Ian Curteis, who died at the age of 86, was a television playwright of some distinction who launched the charge of left bias against the BBC long before it was fashionable to do so. when his documentary drama The Falklands Play, which the company commissioned in 1983, was postponed, then rescheduled, and ultimately postponed indefinitely. A heavily cut version of the play was finally released in 2002, with Patricia Hodge as Margaret Thatcher sympathetically portrayed and James Fox as Lord Carrington, the Foreign Secretary. But the damage, for Curteis and many others, was already done.
Overall, the play showed Thatcher was doing the right thing for the nation at a personal cost and therefore, Curteis believed, did not match what he saw as the political position of the BBC. But CEO Alasdair Milne’s view was that the description of events surrounding the Falklands War was too sensitive to air in the run-up to the 1983 general election. And by the time the play was rescheduled, there was another election around the corner. In 1986, Anglia Television expressed interest in producing the play, but the BBC refused to release the copyright; Michael Grade, the director of programs, rubbed the wound by announcing that production had been halted due to the poor quality of the script.
At this point, Curteis allowed himself to be seen as a victim of political censorship – a charge strongly rejected by the BBC – and delivered a speech at the Edinburgh Festival televised conference in 1987, widely reported as a repeat of his “well-known attack on the left wing.” drama. “The right-wing label stuck. Curteis has become a fixture in media debates and has been regularly asked about his Christian beliefs and his aversion to” strong “language on television.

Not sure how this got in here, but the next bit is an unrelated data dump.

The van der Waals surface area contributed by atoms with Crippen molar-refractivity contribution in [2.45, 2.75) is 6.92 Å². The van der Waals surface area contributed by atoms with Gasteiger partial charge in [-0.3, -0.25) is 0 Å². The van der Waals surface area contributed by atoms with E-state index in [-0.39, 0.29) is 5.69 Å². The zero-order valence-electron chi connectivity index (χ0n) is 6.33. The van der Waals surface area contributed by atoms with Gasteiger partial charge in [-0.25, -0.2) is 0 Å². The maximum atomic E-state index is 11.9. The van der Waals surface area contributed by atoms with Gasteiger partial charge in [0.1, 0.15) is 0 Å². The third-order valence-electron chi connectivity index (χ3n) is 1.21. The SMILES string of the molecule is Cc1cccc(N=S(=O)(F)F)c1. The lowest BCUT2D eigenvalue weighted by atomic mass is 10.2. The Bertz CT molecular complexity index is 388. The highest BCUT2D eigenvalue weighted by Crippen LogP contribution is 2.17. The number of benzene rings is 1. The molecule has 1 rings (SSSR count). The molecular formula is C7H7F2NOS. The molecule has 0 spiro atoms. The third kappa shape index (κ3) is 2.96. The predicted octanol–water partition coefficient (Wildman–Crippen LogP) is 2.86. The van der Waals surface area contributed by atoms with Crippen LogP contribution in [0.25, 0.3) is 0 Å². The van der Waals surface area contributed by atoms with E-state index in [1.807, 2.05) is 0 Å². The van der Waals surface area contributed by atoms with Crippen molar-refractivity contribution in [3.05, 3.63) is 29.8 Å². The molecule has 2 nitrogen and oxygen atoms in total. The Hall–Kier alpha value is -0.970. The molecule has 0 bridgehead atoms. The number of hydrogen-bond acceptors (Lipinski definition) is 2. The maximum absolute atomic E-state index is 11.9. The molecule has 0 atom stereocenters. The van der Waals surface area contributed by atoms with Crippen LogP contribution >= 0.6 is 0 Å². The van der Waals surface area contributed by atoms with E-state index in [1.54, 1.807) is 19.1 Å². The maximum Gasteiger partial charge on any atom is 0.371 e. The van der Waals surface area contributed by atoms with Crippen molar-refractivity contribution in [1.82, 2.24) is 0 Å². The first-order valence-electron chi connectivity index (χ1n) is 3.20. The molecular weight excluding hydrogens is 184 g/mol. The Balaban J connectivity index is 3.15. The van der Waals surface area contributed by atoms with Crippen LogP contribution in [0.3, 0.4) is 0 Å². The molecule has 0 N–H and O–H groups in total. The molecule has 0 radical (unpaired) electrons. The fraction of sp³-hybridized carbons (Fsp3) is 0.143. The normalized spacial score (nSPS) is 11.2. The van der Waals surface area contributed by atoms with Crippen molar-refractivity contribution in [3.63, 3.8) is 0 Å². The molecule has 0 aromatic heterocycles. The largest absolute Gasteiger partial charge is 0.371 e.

His cause was not helped when, in 1988, the BBC broadcast – provocatively, he thought – Charles Wood’s Tumbledown, directed by Richard Eyre, in which Colin Firth played a crippled Falklands Scots Guards officer. by a sniper in the head. This superb film did not, inconveniently for Curteis, promote a leftist view of the conflict; instead, he underscored the indifference of the government and the public to the plight of wounded soldiers returning home.
Curteis, the son of a bank manager, was educated at Slough High School. He was injured during his national service and spent three years working at a factory in Slough while studying for college entrance. After a year at Queen Mary College London, also working as a part-time stagehand in Joan Littlewood’s left-wing theater studio in Stratford East in 1956, he left to become an actor. He worked in theater in Great Britain, as an actor and director, before joining the BBC as a trainee director in 1962.
He directed episodes of Z Cars and Pity About the Abbey (1965), a satirical play about developers and planners by John Betjeman and Stewart Farrar, which suggested that Westminster Abbey was about to be demolished for make way for a ring road. Other forays into the cinema have not been successful; veteran BBC producer Irene Shubik said Curteis was “a desperate director… he literally didn’t know how to run the studio”.
So in 1968 Curteis became a full-time writer and wrote a television trilogy for the BBC, under the generic title Long Voyage Out of War (1971). He has also written biographical dramas about Beethoven and Alexander Fleming and has become a regular writer of series such as the BBC’s Doomwatch, ITV’s Crown Court and the BBC’s The Onedin Line.